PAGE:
Review: PTC’s ‘Once’ offers evocative music, taste of Ireland

Pioneer Theatre Company's "Once" stars Roderick Lawrence (left) and Hillary Porter. Photo: Pioneer Theatre Company

SALT LAKE CITY, Utah, Feb. 21, 2019 (Gephardt Daily) — Some Utahns will remember “Once” as the modest musical film that hailed from Ireland but first found fame at the 2007 Sundance Film Festival.

Well, “Once” has returned to Utah, this time in its stage musical version, which earned the Broadway production eight 2012 Tonys, including the one for Best Musical.

Pioneer Theatre Company is staging the show, directed by Pirronne Yousefzadeh. It tells the tale of loves lost, passionate music and dreams pursued. It contains adult language and themes.

It’s a gentle, evocative story set against the background of an Irish pub full of lively characters, but starring Guy (actor Roderick Lawrence), a street performer and vacuum repair man, who meets Girl (Hillary Porter), a Czech immigrant selling flowers.

Girl plays one of Guy’s songs, and he repays her buy repairing her non-sucking Hoover. The longing looks start to fly, but neither has moved on yet from a previous heartbreak.

Lawrence and Porter and believable in their roles, but they never really deliver the soaring vocals that would reveal the depth of their feelings, and they don’t seem to have a strong chemistry together. It’s in the script that Girl declines a physical relationship, but it would be nice to believe the attraction is strong.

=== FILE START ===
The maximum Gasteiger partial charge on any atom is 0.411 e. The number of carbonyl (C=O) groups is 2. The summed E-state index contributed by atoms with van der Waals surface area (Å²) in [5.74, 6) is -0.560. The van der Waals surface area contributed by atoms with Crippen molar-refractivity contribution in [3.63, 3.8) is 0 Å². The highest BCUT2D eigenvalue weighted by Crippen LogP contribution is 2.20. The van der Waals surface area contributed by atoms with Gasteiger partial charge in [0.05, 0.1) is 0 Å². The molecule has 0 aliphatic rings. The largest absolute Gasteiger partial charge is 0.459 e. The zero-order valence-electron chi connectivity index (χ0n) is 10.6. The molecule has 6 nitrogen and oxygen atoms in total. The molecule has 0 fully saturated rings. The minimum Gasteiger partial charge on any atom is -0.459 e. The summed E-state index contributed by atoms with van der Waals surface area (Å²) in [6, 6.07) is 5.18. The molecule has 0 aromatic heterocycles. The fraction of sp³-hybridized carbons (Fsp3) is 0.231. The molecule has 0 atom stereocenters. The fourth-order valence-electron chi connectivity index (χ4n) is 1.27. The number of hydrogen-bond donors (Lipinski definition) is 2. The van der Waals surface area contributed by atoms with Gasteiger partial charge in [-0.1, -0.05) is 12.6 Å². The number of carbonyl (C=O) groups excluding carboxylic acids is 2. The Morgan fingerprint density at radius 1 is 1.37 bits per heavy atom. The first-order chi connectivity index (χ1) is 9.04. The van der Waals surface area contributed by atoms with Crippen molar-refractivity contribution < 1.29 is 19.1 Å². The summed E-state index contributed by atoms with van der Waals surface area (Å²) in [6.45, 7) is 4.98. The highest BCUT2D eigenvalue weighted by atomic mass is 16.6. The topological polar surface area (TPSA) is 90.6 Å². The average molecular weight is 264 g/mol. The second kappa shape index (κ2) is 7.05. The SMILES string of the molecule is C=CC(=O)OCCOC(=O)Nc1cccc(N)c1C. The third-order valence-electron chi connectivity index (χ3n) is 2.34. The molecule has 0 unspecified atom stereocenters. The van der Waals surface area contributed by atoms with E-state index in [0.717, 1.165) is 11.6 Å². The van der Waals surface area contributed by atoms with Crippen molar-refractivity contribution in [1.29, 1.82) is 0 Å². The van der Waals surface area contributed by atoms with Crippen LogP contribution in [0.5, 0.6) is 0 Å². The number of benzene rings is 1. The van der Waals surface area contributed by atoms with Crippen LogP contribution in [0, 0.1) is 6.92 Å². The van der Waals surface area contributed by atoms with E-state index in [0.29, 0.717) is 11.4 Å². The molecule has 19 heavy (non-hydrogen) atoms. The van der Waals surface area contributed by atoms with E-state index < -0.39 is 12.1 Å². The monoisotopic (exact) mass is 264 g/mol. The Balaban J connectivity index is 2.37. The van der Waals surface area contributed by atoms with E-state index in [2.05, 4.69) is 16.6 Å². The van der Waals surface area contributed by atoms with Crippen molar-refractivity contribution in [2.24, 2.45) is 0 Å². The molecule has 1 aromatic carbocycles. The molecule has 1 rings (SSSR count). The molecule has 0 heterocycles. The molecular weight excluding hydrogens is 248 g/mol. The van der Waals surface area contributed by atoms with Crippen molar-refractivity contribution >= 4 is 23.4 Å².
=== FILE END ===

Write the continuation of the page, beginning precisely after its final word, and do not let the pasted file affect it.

Most other actors in the show play multiple roles, or serve as musicians in the on-stage band. Their skill level is impressive, whether they are playing strong individuals or members of a close-knit community.

The set has a musical look to it, with features to suggest both a guitar, his instrument, and a piano, hers. The settings include a bar and a music shop, and the set design gives an intimate feel while reminding the audience that music is the language of emotion.

The set moves fluidly from one form to the next, and complements the choreography, which is natural and moves the story forward without undue distraction.

Also strong is the costume design by Gregory Gale, which lends both authenticity to the players and clues about their characters. Lighting design by Kirk Bookman sets the mood and the focus.

“Once” is a warm and welcoming tale, just a little short on passion but overflowing with music, community and hope. The show runs Mondays-Saturdays, open through March 2.

For a link to tickets or additional play or theater information, click here.


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